Great moments in green friendliness: Hewlett-Packard edition

Using sixteen smaller boxes meticulously stacked inside a larger PC-sized cardboard box, HP could have shipped a few thousand dollars worth of premium electronics to customer Stephen Strang. They didn't. Instead, each box was individually wrapped in protective foam and contained HP's License Entitlement Certificate, whatever that is... a document which is comprised of exactly two sheets of A4-sized paper. That's right: HP's shipping department used seventeen separate boxes to ship a slim sheaf of paper that could have been folded and stuffed into a single manila envelope. Gaia weeps. HP shatters excessive packaging world record [Register]
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11 Responses to Great moments in green friendliness: Hewlett-Packard edition

  1. striped_pants says:

    I have some email addresses a higher office in HP and head PR offices. Complain loudly please.

  2. Ceronomus says:

    This sort of thing is hardly new. Year ago when I worked for Barnes & Noble we’d routinely get “air boxes”, large boxes that were generally nothing more than a book and a lot of packing material. The pinnacle of this was the full-sized book box that held three bookmarks.

    The bookmarks were of a native American and read “Respect the Earth.” The sheer irony nearly killed me.

  3. O_P says:

    It’s not just HP, Dell does this as well.

    My friend ordered a replacement rubber foot for his laptop, but they couldn’t ship just the one, so they sent a whole set, each foot in it’s own cardboard box, in a ziplock bag, safely protected between two sheets of foam.

    It was the nearly the stupidest thing I’ve ever seen, but since I’d ordered a replacement set of screws and had a tech turn up with a pallet truck full of cardboard boxes and proceed to open each one in order to extract a single screw, I was prepared for the stupidity.

    What is worse is that the demanded that the melted rubber foot from my friends laptop be returned! They even sent a shipping label.
    So we hid the broken rubber foot under the sheet of foam, put it in the box and taped it shut. Then we taped it to the 4 other boxes. Then we wrapped the original shipping bag around it.
    Then we put it in the largest box we could find, which was for a 21 inch CRT monitor.

    When the courier came to pick it up and found it was so light he asked what was in it.
    We told him the whole story and he wished he could hang around while they opened it to see the look on their faces.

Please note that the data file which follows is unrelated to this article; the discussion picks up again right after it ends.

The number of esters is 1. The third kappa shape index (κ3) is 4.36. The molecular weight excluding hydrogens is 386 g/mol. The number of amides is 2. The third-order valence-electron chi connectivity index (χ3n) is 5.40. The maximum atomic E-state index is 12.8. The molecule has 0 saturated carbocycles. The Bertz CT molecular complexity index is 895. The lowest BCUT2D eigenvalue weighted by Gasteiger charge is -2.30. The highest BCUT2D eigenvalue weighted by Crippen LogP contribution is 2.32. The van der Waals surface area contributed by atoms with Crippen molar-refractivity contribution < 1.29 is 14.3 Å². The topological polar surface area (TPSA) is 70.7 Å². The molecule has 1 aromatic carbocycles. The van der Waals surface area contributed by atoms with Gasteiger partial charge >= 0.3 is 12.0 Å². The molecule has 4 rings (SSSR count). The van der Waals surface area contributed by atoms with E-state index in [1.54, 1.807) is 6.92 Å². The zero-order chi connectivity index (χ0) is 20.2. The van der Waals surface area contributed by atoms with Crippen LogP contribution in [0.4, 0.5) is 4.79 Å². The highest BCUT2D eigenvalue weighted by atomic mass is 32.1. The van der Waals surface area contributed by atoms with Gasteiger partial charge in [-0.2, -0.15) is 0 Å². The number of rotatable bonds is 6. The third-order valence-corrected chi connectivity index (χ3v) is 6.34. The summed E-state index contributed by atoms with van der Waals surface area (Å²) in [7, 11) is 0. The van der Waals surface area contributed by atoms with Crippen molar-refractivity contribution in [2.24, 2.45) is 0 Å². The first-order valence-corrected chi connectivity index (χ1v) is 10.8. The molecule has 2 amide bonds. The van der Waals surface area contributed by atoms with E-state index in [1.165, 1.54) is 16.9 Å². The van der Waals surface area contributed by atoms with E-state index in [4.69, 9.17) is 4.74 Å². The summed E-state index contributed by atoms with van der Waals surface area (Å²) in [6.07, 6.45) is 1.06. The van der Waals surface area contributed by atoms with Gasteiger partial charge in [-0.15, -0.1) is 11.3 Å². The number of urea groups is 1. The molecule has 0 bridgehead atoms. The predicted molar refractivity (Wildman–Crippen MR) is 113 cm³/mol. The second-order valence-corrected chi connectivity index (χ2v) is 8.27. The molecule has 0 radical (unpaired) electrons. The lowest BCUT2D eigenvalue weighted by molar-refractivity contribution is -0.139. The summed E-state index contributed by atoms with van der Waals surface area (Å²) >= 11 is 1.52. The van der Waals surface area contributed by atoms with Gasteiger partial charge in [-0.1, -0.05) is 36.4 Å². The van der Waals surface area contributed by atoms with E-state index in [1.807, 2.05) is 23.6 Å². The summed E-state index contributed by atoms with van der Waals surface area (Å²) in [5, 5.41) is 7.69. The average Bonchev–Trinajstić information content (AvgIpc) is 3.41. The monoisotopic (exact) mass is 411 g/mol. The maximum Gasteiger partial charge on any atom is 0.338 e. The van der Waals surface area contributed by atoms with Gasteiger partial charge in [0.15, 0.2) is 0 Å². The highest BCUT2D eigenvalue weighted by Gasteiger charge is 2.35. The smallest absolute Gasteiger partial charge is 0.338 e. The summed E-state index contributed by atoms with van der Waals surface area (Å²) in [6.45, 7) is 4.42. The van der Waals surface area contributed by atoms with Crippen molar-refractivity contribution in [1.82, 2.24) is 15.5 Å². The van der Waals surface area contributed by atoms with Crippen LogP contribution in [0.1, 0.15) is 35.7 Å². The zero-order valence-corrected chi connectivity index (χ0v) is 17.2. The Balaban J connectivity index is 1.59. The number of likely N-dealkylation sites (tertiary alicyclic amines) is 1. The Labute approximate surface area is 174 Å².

So did we.

  4. Anonymous says:

    I once got a Sandisk thumbdrive from in a box that would easily accommodate 50 of them, in blister packs and all. Instead it was filled with air bags.

  5. Reed Savory says:

    Unfortunately HP has been doing things this way for years, and there’s no sign they are going to change.

    When you renew a service contract – something that could be handled with PDF file attached to an email message, for goodness sake – they do exactly as described in the original posting, in order to ship you a single piece of paper.

    If you have a large data center, with hundreds of servers… well, you do the math in terms of the amount of unnecessary cardboard they are shipping out.

  6. Bucket says:

    Sun does this as well, as does IBM. I suspect it’s a marketing strategy, it gives people the feeling that they’ve purchased something solid and real for the 350% markup they paid to have name brand equipment.

    In my experience Sun is the worst – when you buy a custom system configuration, you’ll get the case & motherboard in one huge box, and then every single component comes in its own box, many of which are almost as large as the computer box. I’m always worried about losing something important, like a hard drive or power supply, in the christmas-morning like conflagration that results.

    Though we did once get a box containing only power cords from IBM that had its own forklift pallet glued to the bottom of the box. That was entertaining.

  7. DMcK says:

    Here’s what has me stumped: isn’t all this excessive packaging costing them a shit-ton of money in the long term, both to buy and to ship? It’s like when you go to a KMart for some socks and get a register receipt longer than your arm. Don’t these guys have bean-counters to tell them they’re throwing their money away? Things like this are why I’m somewhat less than hopeful about the timely adoption of truly economical green solutions; stupid ol’ institutional inertia always has the advantage.

  8. SeppTB says:

    #4 – those register receipts usually come with a crapload of ‘fine print’ on them explaining their return policy and such, if that extra printing allows them to deny a few returns, it probably pays for itself plenty.

    As for HP using enough cardboard to build a dream-fort for a four year old to send paper that could have fit into a single envelope, well yea, thats just idiocy.

  9. strider_mt2k says:

    Folded properly they themselves could have been sent as their own envelopes!

    makes me sad is what it does.

  10. mdhatter says:

    #8 – Gaia cheers for you.

  11. Anonymous says:

    Moar leik board shipping dept.

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